They are also said to appear as a spirit animal to the seeresses. These were women who were thought to interpret the will of the Gods. In the Saga of Erik the Red we are given the description of a seeress who is adorned with beautiful clothing. She is said to wear a hood made with lambskin, but lined with white cat fur. The seeress is also described as wearing gloves lined with white cat fur. She would travel from town to town, telling people of their fate. It is obvious that she was an important member of the society. The saga continues by saying that all creatures found in the area were cooked for her. Does this mean they ate cats? Well…maybe. Winters were pretty harsh, and I’ve seen some meaty cats.
New Name Old Viking
If you don’t want to choose a god, then maybe just your favourite viking? One viking that we are all probably familiar with here in North America is Leif Erikson. He was the Greenland viking who made his way to Newfoundland where he set up a camp, and explored the area. His name means “beloved”, which is purrfect for your new pet.
Old Norse Names for Animals
We don’t have any records (that I know of) that give us an indication of names the vikings might have given to their pets. We do, however, have lots of information about animals that were important in norse myths, or norse history, and these popular names will offer lots of inspiration for a new cat owner.
It could be cool to name your feline friend after one of the mythical creatures that belong to the viking worldview. For instance Orm means serpent, and with know the midgard serpent sits there chewing on the roots of Yggdrasil (for some information on Yggdrasil check out this post on the World Tree). Wolves were also important, so there is the option of simply choosing the Old Norse word for Wolf which is Ulf. Or you might want a badass name like Fenir, the wolf child of Loki who is destined to fight the Aesir during Ragnarok.
If your kitty is ferocious then maybe Bjorn will be a great name. Though we don’t advocate for pet bears, their name can certainly sound pretty cool on your little beastie.
Male Viking Cat Names
Ok, so if you want to think about what names would be better suited for a boy or a girl, let’s look at them individually. Obviously you can start by dividing them up by the gods. We have Odin, the All Father, whose names always strikes fear in those around him. If the meaning of the name is important to you then lets look at some words from the nordic region that might interest you.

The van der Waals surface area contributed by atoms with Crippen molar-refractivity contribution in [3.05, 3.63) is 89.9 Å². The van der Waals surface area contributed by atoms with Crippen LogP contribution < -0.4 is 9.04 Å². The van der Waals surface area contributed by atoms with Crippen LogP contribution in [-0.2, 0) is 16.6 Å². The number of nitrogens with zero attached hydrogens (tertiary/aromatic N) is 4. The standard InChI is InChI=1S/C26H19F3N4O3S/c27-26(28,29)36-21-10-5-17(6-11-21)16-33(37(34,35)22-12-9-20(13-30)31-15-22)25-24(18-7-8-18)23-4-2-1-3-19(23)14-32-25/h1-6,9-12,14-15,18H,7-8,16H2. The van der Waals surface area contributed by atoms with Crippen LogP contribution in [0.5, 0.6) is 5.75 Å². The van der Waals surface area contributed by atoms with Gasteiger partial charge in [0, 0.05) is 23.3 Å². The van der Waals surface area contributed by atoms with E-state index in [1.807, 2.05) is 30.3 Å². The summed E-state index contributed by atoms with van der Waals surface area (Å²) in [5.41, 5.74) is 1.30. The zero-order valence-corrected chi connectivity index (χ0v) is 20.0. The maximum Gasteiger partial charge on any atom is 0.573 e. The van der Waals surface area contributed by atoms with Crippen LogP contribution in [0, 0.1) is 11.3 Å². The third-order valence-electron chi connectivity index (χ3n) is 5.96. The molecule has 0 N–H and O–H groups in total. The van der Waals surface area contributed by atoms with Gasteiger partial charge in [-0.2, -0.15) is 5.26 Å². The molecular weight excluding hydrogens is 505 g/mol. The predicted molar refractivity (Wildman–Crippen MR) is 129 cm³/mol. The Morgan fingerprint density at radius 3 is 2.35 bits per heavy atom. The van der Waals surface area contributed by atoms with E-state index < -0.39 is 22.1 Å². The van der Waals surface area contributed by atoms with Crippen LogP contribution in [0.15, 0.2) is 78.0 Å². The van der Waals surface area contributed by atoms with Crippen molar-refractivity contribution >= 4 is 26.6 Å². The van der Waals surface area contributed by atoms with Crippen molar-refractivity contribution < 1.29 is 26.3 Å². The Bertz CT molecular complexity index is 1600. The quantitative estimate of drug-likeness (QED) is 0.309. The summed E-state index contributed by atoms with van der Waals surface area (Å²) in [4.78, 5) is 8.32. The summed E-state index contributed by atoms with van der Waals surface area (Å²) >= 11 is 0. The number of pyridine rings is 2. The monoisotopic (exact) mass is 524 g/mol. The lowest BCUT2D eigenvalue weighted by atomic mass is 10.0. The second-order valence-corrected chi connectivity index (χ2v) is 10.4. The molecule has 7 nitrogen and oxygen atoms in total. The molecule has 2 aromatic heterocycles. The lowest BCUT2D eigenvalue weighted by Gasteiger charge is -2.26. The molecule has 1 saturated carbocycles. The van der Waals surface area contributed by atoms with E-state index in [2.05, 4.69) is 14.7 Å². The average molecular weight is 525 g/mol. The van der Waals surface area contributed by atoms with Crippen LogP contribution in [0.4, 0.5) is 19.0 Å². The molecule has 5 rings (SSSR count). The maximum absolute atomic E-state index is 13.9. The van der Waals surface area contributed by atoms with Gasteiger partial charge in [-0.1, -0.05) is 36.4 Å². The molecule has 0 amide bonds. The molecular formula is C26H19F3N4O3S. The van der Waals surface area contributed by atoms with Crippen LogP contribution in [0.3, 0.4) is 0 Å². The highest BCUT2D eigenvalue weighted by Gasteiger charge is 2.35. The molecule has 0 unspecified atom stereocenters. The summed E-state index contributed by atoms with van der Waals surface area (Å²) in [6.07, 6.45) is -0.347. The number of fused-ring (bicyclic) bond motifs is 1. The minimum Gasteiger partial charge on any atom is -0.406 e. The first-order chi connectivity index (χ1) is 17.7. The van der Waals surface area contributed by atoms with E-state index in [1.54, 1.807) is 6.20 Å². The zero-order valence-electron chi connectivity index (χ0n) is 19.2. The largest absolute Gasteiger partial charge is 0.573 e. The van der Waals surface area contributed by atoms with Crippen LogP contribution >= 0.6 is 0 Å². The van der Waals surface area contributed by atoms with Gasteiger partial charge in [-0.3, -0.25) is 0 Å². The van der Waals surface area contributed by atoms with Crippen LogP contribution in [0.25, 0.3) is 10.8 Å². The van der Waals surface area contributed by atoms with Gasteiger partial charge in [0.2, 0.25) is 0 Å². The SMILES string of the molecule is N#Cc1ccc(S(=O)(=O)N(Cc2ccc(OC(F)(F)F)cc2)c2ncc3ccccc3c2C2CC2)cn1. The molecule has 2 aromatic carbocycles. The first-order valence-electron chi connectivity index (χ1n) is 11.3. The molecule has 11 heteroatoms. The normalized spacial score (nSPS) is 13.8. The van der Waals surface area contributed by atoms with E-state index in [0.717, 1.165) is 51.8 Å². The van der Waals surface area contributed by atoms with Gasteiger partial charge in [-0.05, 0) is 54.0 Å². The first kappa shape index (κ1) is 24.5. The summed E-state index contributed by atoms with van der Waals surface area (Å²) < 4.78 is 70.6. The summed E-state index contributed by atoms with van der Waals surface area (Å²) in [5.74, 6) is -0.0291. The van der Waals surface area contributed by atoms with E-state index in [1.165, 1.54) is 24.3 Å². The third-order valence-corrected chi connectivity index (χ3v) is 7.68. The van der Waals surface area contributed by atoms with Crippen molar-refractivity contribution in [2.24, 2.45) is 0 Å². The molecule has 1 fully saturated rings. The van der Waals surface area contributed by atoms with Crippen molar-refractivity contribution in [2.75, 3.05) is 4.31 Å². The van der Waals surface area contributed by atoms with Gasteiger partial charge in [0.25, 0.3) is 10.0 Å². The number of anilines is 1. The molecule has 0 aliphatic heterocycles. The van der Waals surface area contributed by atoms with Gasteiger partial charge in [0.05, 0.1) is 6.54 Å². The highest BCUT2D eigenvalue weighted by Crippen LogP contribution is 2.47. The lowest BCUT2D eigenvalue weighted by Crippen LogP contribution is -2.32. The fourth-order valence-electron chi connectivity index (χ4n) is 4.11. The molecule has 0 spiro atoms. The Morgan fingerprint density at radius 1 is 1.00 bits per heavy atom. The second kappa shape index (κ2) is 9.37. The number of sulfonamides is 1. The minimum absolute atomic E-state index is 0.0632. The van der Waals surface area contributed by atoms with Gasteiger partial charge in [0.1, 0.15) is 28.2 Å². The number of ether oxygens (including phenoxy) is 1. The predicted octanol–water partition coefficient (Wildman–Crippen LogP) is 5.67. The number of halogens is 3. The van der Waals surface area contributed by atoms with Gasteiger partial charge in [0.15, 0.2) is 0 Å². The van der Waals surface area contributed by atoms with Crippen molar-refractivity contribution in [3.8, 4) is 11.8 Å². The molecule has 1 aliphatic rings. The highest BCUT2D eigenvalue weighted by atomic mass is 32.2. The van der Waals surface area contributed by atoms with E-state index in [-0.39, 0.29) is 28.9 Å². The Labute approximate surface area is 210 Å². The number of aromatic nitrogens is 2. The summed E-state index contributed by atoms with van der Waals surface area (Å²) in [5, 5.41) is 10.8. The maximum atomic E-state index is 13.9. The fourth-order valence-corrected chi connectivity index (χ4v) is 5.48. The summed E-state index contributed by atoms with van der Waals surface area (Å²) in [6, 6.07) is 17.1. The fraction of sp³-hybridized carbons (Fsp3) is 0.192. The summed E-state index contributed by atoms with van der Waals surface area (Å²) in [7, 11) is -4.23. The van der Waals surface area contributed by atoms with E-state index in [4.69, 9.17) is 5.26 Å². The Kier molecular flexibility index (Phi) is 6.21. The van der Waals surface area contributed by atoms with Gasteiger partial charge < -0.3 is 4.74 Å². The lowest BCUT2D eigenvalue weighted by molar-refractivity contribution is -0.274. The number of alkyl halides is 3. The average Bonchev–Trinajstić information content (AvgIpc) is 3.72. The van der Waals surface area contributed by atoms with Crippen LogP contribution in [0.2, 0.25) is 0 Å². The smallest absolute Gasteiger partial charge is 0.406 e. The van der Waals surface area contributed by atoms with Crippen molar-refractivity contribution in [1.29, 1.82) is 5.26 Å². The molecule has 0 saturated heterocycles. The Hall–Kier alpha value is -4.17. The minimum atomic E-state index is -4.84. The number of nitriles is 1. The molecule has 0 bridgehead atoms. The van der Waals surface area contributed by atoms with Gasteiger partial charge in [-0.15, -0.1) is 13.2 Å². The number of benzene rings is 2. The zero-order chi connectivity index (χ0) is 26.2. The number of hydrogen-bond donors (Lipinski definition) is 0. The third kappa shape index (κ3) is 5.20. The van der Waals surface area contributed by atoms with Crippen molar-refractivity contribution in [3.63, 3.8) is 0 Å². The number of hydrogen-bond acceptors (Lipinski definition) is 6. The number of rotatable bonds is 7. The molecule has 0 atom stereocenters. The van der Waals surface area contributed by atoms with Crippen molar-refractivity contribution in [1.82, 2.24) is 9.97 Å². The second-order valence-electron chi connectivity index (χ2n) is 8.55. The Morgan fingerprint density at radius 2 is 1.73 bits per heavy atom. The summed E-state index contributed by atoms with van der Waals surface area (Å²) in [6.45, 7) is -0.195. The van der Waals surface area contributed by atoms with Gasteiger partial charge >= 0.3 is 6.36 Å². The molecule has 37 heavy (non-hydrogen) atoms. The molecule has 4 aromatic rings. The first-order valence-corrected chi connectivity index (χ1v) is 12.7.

Gunnar – This name means “he who can stand alone” and might be fitting for a kitty who lives alone.
Ragnar – You might be familiar with this name from the TV show Vikings. But that show was based on the Saga of Ragnar Lothbrok, and Ragnar was a real guy. So the pop culture fans in the room might like this one.
Magnus – This is an interesting one to me. I once wrote a Master’s thesis on St. Magnus of Orkney. He was a Norweigan saint that kind of popped up after the viking period. But he was venerated in Iceland, Norway, and into the northern parts of Scotland where the vikings had invaded and settled.
Female Viking Cat Names
Again, we have some of the big suggestions like Freyja (sometimes misspelled Freya) but that’s the same chick.
Astrid – Maybe you have some kiddos at home that get to decide on a name. They might be familiar with “How to Train Your Dragon” which popularized this name. It’s a very feminine sounding name that still has an edge.
Gunhilda – This is an oldie but a goodie. You’ll come across this name in the saga literature.
Jord – If you are looking for strong names then you might consider Jord. She was the mother of Thor.
Siv – Keeping in the family of Thor, you might also want to consider his wife. Siv was known for her beautiful hair which was said to be golden in color. So perhaps if you have a fair haired little kitty you might want to choose norse cat names that reflect their features.
Creativity is Encouraged
Norse cat names can be created using inspiration from any popular norse name, and an activity they like. Vikings usually had weird nicknames, like “Erik the Red”, or “Harold Bluetooth”. You might want to combine something silly to make your own name that reflects your pet cats personality.
Siv the house bear – Maybe your furry friend is beautiful, but ferocious.
Freyja the wide-minded – Wise-minded is a compliment that is found quite often in the saga literature when it describes females that are held in high regard.
If it’s a boy cat you’re dealing with, then maybe something more descriptive:
Gunnar the mountain shitter – “Mountain Shitter” is actually the nickname I did see for a viking while reading documents years ago.
It’s an Endless List! There are No Rules.
The list is essentially endless. You can mix and match, blend, or simply make something up. The vikings had lots of cool names, but choosing one that suits the personality of your new critter is personal and should be something that brings a smile to your face. If you have come up with something unique for your new addiction, leave a comment and tell us!